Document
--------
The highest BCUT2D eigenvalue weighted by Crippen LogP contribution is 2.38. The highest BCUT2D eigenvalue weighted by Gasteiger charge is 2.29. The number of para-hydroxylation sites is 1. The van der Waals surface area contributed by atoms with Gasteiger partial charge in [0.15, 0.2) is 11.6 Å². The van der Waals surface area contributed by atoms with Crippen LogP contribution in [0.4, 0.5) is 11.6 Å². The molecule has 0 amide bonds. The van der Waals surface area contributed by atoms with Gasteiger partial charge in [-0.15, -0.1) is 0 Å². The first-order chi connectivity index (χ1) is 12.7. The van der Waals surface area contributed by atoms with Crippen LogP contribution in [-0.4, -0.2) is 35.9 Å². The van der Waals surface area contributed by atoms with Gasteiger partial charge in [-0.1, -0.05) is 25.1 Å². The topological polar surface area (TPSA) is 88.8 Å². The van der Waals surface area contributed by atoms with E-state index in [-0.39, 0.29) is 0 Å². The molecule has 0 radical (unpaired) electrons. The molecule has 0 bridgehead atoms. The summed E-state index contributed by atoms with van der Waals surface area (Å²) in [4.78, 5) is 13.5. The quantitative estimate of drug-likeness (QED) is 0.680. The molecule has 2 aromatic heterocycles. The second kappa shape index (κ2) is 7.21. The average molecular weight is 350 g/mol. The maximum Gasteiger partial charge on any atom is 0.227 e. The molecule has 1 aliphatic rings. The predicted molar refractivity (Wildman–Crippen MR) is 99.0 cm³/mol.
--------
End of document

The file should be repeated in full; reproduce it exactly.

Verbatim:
The highest BCUT2D eigenvalue weighted by Crippen LogP contribution is 2.38. The highest BCUT2D eigenvalue weighted by Gasteiger charge is 2.29. The number of para-hydroxylation sites is 1. The van der Waals surface area contributed by atoms with Gasteiger partial charge in [0.15, 0.2) is 11.6 Å². The van der Waals surface area contributed by atoms with Crippen LogP contribution in [0.4, 0.5) is 11.6 Å². The molecule has 0 amide bonds. The van der Waals surface area contributed by atoms with Gasteiger partial charge in [-0.15, -0.1) is 0 Å². The first-order chi connectivity index (χ1) is 12.7. The van der Waals surface area contributed by atoms with Crippen LogP contribution in [-0.4, -0.2) is 35.9 Å². The van der Waals surface area contributed by atoms with Gasteiger partial charge in [-0.1, -0.05) is 25.1 Å². The topological polar surface area (TPSA) is 88.8 Å². The van der Waals surface area contributed by atoms with E-state index in [-0.39, 0.29) is 0 Å². The molecule has 0 radical (unpaired) electrons. The molecule has 0 bridgehead atoms. The summed E-state index contributed by atoms with van der Waals surface area (Å²) in [4.78, 5) is 13.5. The quantitative estimate of drug-likeness (QED) is 0.680. The molecule has 2 aromatic heterocycles. The second kappa shape index (κ2) is 7.21. The average molecular weight is 350 g/mol. The maximum Gasteiger partial charge on any atom is 0.227 e. The molecule has 1 aliphatic rings. The predicted molar refractivity (Wildman–Crippen MR) is 99.0 cm³/mol.